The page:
This week in Salon Gleb Tsipursky discussed how the evidence on cash transfers and the story of a woman living in poverty helped change his mind on basic income. Meanwhile, Vox announced that basic income will be one of the topics at their Conversations conference and Ben Schiller in Fast Company covered Canada’s opinion on the long-term, universal cash transfer.


1. Free money is not so funny anymore: Confessions of a (former) skeptic of basic income
Salon, Gleb Tsipursky, August 21, 2016
Now, I couldn’t wait for more research such as the Oakland study or another upcoming one, to be done by GiveDirectly. This nonprofit, highly rated by the best charity evaluator in the world, GiveWell, focuses on cash transfers to poor households in East Africa. GiveDirectly has decided to run one of the largest studies of basic income to date.

2. How to fight global poverty from space
The Christian Science Monitor, Lonnie Shekhtman, August 18, 2016
And GiveDirectly, a New York City-based nonprofit that gives cash to poor people in countries including Kenya and Uganda, has experimented with mining satellite images to determine who should get donations. People living in houses with thatched roofs are more likely to be poor than those living in houses with metal roofs, the organization figures.

3. More Philanthropists Should Think Like Venture Capitalists
Forbes, William Foster, The Bridgespan Group, August 17, 2016
One promising organization that emerged was GiveDirectly, a nonprofit working in Kenya and Uganda to transfer money directly to extremely poor individuals and families, with no strings attached. Impressed by GiveDirectly, Good Ventures tested the waters, making four grants to the organization between 2012 and 2014.

4. The Basic Income Podcast launched
Basic Income News, Kate McFarland, August 16, 2016
The Basic Income Podcast publishes new episodes approximately weekly, each featuring a different guest. The inaugural broadcast featured Che Wagner, one of the activists behind the basic income referendum in Switzerland. Subsequent guests have included Camila Thorndike of the Chesapeake Climate Action Network, who spoke about the campaign for a carbon tax and dividend, and Joe Huston of GiveDirectly.


5. 20 years after welfare reform: Has it worked? If so, then how well?
The Catholic Herald, Mark Pattison, August 22, 2016
Noting that welfare’ main cash-benefit program is called Temporary Assistance for Needy Families — its previous name was Aid to Families With Dependent Children — Robert Rector, a Heritage Foundation senior research fellow, said: “Welfare seems to have made single parents better off than the rest of the population,” adding that poverty rates have gone up in the past two decades for households without children.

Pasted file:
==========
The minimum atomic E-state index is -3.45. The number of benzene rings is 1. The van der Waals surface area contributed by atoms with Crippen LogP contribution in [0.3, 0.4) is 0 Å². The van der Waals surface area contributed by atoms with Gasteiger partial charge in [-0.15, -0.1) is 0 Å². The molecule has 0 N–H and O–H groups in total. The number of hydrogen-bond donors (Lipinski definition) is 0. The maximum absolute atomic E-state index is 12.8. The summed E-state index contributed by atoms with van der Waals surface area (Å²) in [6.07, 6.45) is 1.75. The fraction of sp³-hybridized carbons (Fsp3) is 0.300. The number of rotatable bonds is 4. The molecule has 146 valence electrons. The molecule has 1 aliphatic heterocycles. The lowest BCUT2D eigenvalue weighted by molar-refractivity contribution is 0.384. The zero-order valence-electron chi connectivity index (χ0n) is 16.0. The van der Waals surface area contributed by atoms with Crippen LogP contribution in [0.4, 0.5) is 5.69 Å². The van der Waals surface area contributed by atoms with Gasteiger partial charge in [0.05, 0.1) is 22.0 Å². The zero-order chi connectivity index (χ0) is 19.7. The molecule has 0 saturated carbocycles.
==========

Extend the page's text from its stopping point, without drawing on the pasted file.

6. Nigeria’s conditional cash grants aims to lift the poor
Business Day, Bala Augie, August 17, 2016
However, the Nigerian government has decided to hold the bull by the horn by adopting a policy that will help combat extreme poverty. That proactive policy is the Conditional Cash Transfer Scheme (CCTS).


7. ​The psychological reason you care more about this kid than millions of refugees
SBS, Drake Baer, August 22, 2016
This helps to understand why Daqneesh is so affecting: he’s just one victim. Regardless of how moral it is, people are apparently biased to caring more about the sorrow of a single figure than a group. If you do feel stirred to donate, effective altruism is a good place to start.

8. Opinion: Why we resist treating charities like investments
Market Watch, Jonathan Berman et al., August 22, 2016
These studies expose the challenges that the effective altruism movement faces, as providing impact information to the public will likely only have a limited effect on where people donate. Getting people to donate to more effective causes may require more than just providing information, and instead may involve changing the way in which people think about charity altogether.


9. Announcing: speakers for the Vox Conversations conference
Vox, August 22, 2016
We’re gathering a diverse community of thinkers to participate in some real conversations about ideas that should shape our future. Things like universal basic income versus welfare, what the government could actually do to help communities get healthier, and how to zone our cities to help all residents thrive.

10. Canadians Support A Basic Income—But Not If Taxes Have To Go Up
Fast CoExist, Ben Schiller, August 16, 2016
Canada is one of a small but growing number of countries considering a basic income guarantee. In March, a key parliamentary committee said the government should be studying the idea. Several members of Prime Minister Justin Trudeau’s cabinet support basic income (the Liberal Party manifesto endorsed it, though it wasn’t in the election platform).

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